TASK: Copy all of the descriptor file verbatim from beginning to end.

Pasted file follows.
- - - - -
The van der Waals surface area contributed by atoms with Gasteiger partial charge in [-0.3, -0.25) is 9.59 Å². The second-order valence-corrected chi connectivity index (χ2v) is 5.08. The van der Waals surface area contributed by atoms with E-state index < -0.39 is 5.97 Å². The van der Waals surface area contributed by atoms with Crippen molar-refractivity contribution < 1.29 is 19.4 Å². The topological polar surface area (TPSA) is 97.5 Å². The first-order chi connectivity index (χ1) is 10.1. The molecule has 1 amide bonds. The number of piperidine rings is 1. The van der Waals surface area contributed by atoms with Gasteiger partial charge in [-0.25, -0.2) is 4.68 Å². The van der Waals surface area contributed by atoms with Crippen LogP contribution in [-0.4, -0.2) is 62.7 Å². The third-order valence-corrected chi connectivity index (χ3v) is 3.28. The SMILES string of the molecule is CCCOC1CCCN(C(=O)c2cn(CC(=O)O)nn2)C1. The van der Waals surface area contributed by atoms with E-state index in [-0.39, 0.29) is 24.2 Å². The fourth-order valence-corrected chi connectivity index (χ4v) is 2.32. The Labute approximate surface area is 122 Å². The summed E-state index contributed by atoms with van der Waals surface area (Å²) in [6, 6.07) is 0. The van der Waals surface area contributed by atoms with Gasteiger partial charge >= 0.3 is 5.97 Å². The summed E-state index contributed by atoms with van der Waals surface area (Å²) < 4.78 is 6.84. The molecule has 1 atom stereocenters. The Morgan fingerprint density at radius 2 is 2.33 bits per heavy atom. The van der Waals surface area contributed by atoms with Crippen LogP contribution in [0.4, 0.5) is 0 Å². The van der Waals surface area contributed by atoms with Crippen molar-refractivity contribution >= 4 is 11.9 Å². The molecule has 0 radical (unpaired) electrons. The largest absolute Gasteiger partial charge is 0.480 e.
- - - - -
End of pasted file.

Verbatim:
The van der Waals surface area contributed by atoms with Gasteiger partial charge in [-0.3, -0.25) is 9.59 Å². The second-order valence-corrected chi connectivity index (χ2v) is 5.08. The van der Waals surface area contributed by atoms with E-state index < -0.39 is 5.97 Å². The van der Waals surface area contributed by atoms with Crippen molar-refractivity contribution < 1.29 is 19.4 Å². The topological polar surface area (TPSA) is 97.5 Å². The first-order chi connectivity index (χ1) is 10.1. The molecule has 1 amide bonds. The number of piperidine rings is 1. The van der Waals surface area contributed by atoms with Gasteiger partial charge in [-0.25, -0.2) is 4.68 Å². The van der Waals surface area contributed by atoms with Crippen LogP contribution in [-0.4, -0.2) is 62.7 Å². The third-order valence-corrected chi connectivity index (χ3v) is 3.28. The SMILES string of the molecule is CCCOC1CCCN(C(=O)c2cn(CC(=O)O)nn2)C1. The van der Waals surface area contributed by atoms with E-state index in [-0.39, 0.29) is 24.2 Å². The fourth-order valence-corrected chi connectivity index (χ4v) is 2.32. The Labute approximate surface area is 122 Å². The summed E-state index contributed by atoms with van der Waals surface area (Å²) in [6, 6.07) is 0. The van der Waals surface area contributed by atoms with Gasteiger partial charge >= 0.3 is 5.97 Å². The summed E-state index contributed by atoms with van der Waals surface area (Å²) < 4.78 is 6.84. The molecule has 1 atom stereocenters. The Morgan fingerprint density at radius 2 is 2.33 bits per heavy atom. The van der Waals surface area contributed by atoms with Crippen LogP contribution in [0.4, 0.5) is 0 Å². The van der Waals surface area contributed by atoms with Crippen molar-refractivity contribution >= 4 is 11.9 Å². The molecule has 0 radical (unpaired) electrons. The largest absolute Gasteiger partial charge is 0.480 e.